Review: Amy & Roger’s Epic Detour
Title: Amy & Roger’s Epic Detour
Author: Morgan Matson
Publisher: Simon & Schuster
Release Date: May 10, 2011 (paperback)
Amy Curry thinks her life sucks. Her mom decides to move from California to Connecticut to start anew—just in time for Amy’s senior year. Her dad recently died in a car accident. So Amy embarks on a road trip to escape from it all, driving cross-country from the home she’s always known toward her new life. Joining Amy on the road trip is Roger, the son of Amy’s mother’s old friend. Amy hasn’t seen him in years, and she is less than thrilled to be driving across the country with a guy she barely knows. So she’s surprised to find that she is developing a crush on him. At the same time, she’s coming to terms with her father’s death and how to put her own life back together after the accident. Told in traditional narrative as well as scraps from the road—diner napkins, motel receipts, postcards—this is the story of one girl’s journey to find herself.—Goodreads
Amy & Roger’s Epic Detour seems to be one of those books that EVERYONE loves. I picked it up on the recommendation of Ginger at GReadsBooks, and then that recommendation was echoed by basically every book blogger I talk to on Twitter, so I had very, very high expectations.
Which actually ended up being a problem. I had such high expectations that when I started it I expected incredible, amazing, explosive greatness right from the get-go. Which, of course, is a silly thing to expect because that is HARD to do. But expect it I did, and at first I was a bit disappointed.
I didn’t immediately love Amy, and while I really felt for her situation, I thought she was being kind of a brat about the whole refusing to drive thing. [I’m heartless, I know.] And while I did like Roger pretty much immediately, I don’t like his name. I think this is because Roger was the bully on Doug. [I’m serious. I really think that’s why.]
Anyway, this book really had to woo me. Lucky for it, I tend to like 1) road trip novels and 2) fast food.
Which brings me to the point that there is SO MUCH AWESOME FAST FOOD IN THIS BOOK. Ok, so what you maybe need to know about me is that I’m a very, very unhealthy eater. It’s not that I dislike fruits/veggies/healthiness, it’s just that fast food tastes so damn good. And I fancy myself a sort of fast food connoisseur. My first job was working as a carhop at a Sonic Drive-In. I know the difference between Hardee’s, Carl’s Jr., and Jack in the Box. I’ve been to In-N-Out Burger, Shake Shack, and Five Guys, and know which burger I like best out of those three. And I have a deep love for Chic-fil-A, which I can’t get in stupid NYC. (Well, technically there’s one in an NYU cafeteria. But I would have to sneak in and then be surrounded by NYU students. Both of those things are kind of annoying.)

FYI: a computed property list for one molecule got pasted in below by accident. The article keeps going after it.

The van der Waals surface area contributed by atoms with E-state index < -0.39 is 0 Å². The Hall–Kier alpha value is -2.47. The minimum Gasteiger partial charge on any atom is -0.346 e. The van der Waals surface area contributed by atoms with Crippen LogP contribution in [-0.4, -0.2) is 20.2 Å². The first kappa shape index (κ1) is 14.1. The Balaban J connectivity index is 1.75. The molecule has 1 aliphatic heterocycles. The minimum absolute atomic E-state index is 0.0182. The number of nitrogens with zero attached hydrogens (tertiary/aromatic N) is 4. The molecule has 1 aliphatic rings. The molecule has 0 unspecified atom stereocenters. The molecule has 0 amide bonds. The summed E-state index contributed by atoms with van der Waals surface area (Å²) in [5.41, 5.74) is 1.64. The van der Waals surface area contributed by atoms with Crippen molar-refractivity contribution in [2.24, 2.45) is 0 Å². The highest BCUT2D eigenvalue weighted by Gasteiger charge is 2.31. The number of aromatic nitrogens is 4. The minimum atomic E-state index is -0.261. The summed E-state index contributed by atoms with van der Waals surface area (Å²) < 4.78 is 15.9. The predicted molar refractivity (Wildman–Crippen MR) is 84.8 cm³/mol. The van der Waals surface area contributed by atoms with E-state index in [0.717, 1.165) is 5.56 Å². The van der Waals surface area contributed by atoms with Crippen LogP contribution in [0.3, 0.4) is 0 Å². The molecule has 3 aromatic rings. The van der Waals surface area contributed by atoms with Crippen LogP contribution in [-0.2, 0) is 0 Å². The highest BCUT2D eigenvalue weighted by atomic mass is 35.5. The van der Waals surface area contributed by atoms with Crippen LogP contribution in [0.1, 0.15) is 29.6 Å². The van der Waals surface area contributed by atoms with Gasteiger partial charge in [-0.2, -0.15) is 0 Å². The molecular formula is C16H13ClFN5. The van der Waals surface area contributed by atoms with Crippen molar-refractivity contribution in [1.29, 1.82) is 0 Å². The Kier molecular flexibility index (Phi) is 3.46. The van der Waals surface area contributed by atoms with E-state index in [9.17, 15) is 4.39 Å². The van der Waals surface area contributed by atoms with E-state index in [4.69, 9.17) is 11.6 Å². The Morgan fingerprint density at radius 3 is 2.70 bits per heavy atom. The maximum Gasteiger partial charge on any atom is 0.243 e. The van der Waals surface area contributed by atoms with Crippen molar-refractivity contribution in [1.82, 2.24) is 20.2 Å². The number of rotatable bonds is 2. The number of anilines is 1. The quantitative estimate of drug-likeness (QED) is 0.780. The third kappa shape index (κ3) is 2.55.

So, suffice it to say, I really, really enjoyed the fast food shop talk and reading about a Sonic/Chic-fil-A virgin’s first time enjoying Sonic/Chic-fil-A. 🙂
But other than the fooood, what really made me like this book were the many fantastic characters Amy and Roger met along the way from Point A to Point B. Although I could probably write pages and pages about all of the minor characters, I will not subject you to that. Instead I will highlight three (well, four. But two sort of go together) of the ones I loved the mostest.
1) Bronwyn: First of all, her name rocks. Second of all, she’s the sort of girl who just intuitively understands what another girl needs, be it a hug, a make over, or a whole new suitcase of clothes. Hooray Bronwyn!
2) Cheeks and Walcott: Love these boys. Love them, love them, love them. They were both just really dang friendly and warm and welcoming, in that way that makes you feel like you’ve known them both for forever. I like that. And Walcott provided my favorite quote of the book!
“Aren’t you taking this Kansas thing a little far?”
“No,” Walcott said simply, rolling down his sleeve. “It’s my home, man. You’ve got to have pride in your home. You are where you’re from. Otherwise, you’re always going to be lost.”
Hooray Cheeks and Walcott!
3) Lucien: Oh my, Lucien. He is the perfect southern gentlemen and I want to call him mine. And if I ever have a son, I want him to be just like Lucien. That is all. Hooray Lucien!
Overall, this book charmed the pants off me. Not only did I end up really liking both Amy and Roger, but I loved the journey they took together. And that’s really what a road trip novel should be about, isn’t it?